Acquiring iOS users were two times more expensive than Android users. However, the loyalty and conversion rates of iOS users were significantly better.
After building a small base of iOS users, we started running App Engagement campaigns for iOS users in both Facebook and Twitter to balance out the cost involved in acquiring them.
We also tried out services like CPI Mobi, Airpush, Cheetah Mobile, Moblin, Komli, iCubes and Inmobi. Some of the campaigns we ran on these networks were incent.
Unfortunately, when it comes to city wise targeting most of these networks can’t help you much. Moreover, the loyalty of the users acquired through these channels are really bad.
What they are really good at is acquiring users at a very fast clip and thereby improving your app store rankings. A better app store rank means more organic downloads.
Inmobi stood out from the rest of the mob in terms of loyal users.
After the Festival of Fashion campaign, we analysed how the campaign went. We calculated an Impact Score for each of the sub-campaigns based on the duration, orders generated, downloads, and money spent. The top three campaigns were:
At the end of the campaign, this is how our channel-wise activation looked like.
Running campaigns in context with special dates and events ensures that people can relate to your campaign easily.
Long weekends are not good for customer acquisition. In fact, the budgets you set won’t even get consumed.
Running campaigns during festivals and special occasions can be a very expensive affair as everyone is bidding for the same customer. We quickly settled on a model where we acquire customers during normal days and activate them during special days through notifications, SMS, and emails.
SMS as a channel is considered spammy. The maximum backlash we received from customers were for sending SMSs and the conversion of the channel was also nothing to write home about.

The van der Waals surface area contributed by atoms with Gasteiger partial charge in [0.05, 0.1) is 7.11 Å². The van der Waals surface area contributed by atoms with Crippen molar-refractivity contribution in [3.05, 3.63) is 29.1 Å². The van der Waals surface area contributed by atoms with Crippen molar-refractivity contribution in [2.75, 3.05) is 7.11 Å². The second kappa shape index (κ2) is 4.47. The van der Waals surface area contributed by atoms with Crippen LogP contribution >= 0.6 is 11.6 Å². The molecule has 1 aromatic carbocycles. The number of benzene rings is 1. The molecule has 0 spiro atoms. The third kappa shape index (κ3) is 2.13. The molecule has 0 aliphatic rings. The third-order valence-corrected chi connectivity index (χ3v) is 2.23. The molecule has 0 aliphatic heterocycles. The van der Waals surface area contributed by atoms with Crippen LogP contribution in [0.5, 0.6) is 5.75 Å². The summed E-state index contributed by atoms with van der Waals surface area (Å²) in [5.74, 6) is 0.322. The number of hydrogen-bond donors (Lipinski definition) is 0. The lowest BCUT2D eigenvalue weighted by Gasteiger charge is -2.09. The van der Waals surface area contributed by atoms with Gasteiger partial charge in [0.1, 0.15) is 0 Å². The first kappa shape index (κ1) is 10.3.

Before January, we were very adamant about shooting and using our own images for all the campaigns. But then came Festival of Fashion and we quickly realised that it is going to slow us down considerably. The pace at which we were churning out creatives forced us to resort to stock images, a practice that we decided to continue even after the Festival of Fashion.
Be flexible. When you learn that a channel is not working, don’t be afraid to abandon it. We did it in the case of offline. We quickly realised that the amount of effort required to design, print, and distribute coupons is really large compared to the output we were getting out of it.
The customer journey doesn’t end with the delivery. In fact, the only time a customer comes in contact with a person from Fynd is during delivery. Use that opportunity to delight the customer.
Secondary hooks work in this case.
Communicate the same message in all the available channels. Being a startup, getting the attention of the customer is something we have to work really hard for. So, when we have it, it is up to us to tell a coherent story and not confuse the customer with different messages at the same time. Whether it is your app, website, emailer or ads, all these channels should be communicating the same message at all times.
Contests on social media has to be real simple. Don’t expect people to go through hoops to get a discount. We ran a twitter contest for our ‘Fynd A Fit’ feature and asked people to share some fashion hacks to win vouchers. We also ran another contest in which people just had to retweet a post to win vouchers. Guess which one did better?
If we were to do the whole thing again, we would put our money on Facebook, Instagram, and Google for acquiring and re-engaging customers and Twitter for just re-engaging them.
With the Festival of Fashion campaign, we have finally settled on a campaign framework that works for us. However, it doesn’t end there. We are still figuring out ways to make the whole process a little better everyday.